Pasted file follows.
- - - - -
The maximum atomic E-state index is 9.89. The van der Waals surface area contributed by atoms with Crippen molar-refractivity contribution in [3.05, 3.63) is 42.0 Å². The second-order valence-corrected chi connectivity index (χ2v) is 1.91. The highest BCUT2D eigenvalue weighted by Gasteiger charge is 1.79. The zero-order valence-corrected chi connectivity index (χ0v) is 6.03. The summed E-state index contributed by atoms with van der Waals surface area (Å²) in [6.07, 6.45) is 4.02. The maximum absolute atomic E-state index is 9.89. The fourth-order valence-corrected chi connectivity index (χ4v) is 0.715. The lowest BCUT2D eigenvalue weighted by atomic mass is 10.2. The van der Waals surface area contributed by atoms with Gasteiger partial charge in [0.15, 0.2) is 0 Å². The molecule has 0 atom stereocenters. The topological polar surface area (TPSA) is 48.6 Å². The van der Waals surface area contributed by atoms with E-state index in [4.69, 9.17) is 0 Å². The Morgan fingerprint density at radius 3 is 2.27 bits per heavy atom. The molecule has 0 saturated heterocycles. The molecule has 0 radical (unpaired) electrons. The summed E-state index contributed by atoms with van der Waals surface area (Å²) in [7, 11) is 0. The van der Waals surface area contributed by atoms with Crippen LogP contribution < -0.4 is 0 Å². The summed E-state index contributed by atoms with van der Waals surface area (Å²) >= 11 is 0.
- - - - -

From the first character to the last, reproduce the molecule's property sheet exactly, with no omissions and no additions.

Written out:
The maximum atomic E-state index is 9.89. The van der Waals surface area contributed by atoms with Crippen molar-refractivity contribution in [3.05, 3.63) is 42.0 Å². The second-order valence-corrected chi connectivity index (χ2v) is 1.91. The highest BCUT2D eigenvalue weighted by Gasteiger charge is 1.79. The zero-order valence-corrected chi connectivity index (χ0v) is 6.03. The summed E-state index contributed by atoms with van der Waals surface area (Å²) in [6.07, 6.45) is 4.02. The maximum absolute atomic E-state index is 9.89. The fourth-order valence-corrected chi connectivity index (χ4v) is 0.715. The lowest BCUT2D eigenvalue weighted by atomic mass is 10.2. The van der Waals surface area contributed by atoms with Gasteiger partial charge in [0.15, 0.2) is 0 Å². The molecule has 0 atom stereocenters. The topological polar surface area (TPSA) is 48.6 Å². The van der Waals surface area contributed by atoms with E-state index in [4.69, 9.17) is 0 Å². The Morgan fingerprint density at radius 3 is 2.27 bits per heavy atom. The molecule has 0 saturated heterocycles. The molecule has 0 radical (unpaired) electrons. The summed E-state index contributed by atoms with van der Waals surface area (Å²) in [7, 11) is 0. The van der Waals surface area contributed by atoms with Crippen LogP contribution < -0.4 is 0 Å². The summed E-state index contributed by atoms with van der Waals surface area (Å²) >= 11 is 0.